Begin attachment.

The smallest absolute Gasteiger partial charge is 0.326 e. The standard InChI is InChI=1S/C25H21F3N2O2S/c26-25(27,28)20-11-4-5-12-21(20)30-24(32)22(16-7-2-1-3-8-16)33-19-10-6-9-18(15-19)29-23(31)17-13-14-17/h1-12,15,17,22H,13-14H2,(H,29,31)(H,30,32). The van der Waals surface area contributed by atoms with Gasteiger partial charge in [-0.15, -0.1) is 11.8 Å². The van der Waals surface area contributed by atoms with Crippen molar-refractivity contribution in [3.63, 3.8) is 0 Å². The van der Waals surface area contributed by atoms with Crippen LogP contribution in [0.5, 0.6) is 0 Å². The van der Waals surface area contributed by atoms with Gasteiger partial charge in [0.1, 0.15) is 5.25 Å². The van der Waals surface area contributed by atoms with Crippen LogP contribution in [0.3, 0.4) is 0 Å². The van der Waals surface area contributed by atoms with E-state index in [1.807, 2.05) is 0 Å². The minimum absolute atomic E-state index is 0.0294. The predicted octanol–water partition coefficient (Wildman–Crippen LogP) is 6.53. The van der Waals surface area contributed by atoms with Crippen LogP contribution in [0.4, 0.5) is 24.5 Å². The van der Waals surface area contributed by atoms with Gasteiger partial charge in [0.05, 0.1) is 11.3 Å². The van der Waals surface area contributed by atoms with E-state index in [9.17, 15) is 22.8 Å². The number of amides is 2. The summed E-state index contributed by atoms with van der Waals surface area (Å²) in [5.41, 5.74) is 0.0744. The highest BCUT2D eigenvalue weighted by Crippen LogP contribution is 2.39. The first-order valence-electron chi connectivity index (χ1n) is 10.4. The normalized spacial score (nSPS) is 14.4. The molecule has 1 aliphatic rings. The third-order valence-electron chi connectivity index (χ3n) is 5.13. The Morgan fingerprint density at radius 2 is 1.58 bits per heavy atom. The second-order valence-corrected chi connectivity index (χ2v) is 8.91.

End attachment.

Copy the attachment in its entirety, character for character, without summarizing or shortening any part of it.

The smallest absolute Gasteiger partial charge is 0.326 e. The standard InChI is InChI=1S/C25H21F3N2O2S/c26-25(27,28)20-11-4-5-12-21(20)30-24(32)22(16-7-2-1-3-8-16)33-19-10-6-9-18(15-19)29-23(31)17-13-14-17/h1-12,15,17,22H,13-14H2,(H,29,31)(H,30,32). The van der Waals surface area contributed by atoms with Gasteiger partial charge in [-0.15, -0.1) is 11.8 Å². The van der Waals surface area contributed by atoms with Crippen molar-refractivity contribution in [3.63, 3.8) is 0 Å². The van der Waals surface area contributed by atoms with Crippen LogP contribution in [0.5, 0.6) is 0 Å². The van der Waals surface area contributed by atoms with Gasteiger partial charge in [0.1, 0.15) is 5.25 Å². The van der Waals surface area contributed by atoms with Crippen LogP contribution in [0.3, 0.4) is 0 Å². The van der Waals surface area contributed by atoms with E-state index in [1.807, 2.05) is 0 Å². The minimum absolute atomic E-state index is 0.0294. The predicted octanol–water partition coefficient (Wildman–Crippen LogP) is 6.53. The van der Waals surface area contributed by atoms with Crippen LogP contribution in [0.4, 0.5) is 24.5 Å². The van der Waals surface area contributed by atoms with Gasteiger partial charge in [0.05, 0.1) is 11.3 Å². The van der Waals surface area contributed by atoms with E-state index in [9.17, 15) is 22.8 Å². The number of amides is 2. The summed E-state index contributed by atoms with van der Waals surface area (Å²) in [5.41, 5.74) is 0.0744. The highest BCUT2D eigenvalue weighted by Crippen LogP contribution is 2.39. The first-order valence-electron chi connectivity index (χ1n) is 10.4. The normalized spacial score (nSPS) is 14.4. The molecule has 1 aliphatic rings. The third-order valence-electron chi connectivity index (χ3n) is 5.13. The Morgan fingerprint density at radius 2 is 1.58 bits per heavy atom. The second-order valence-corrected chi connectivity index (χ2v) is 8.91.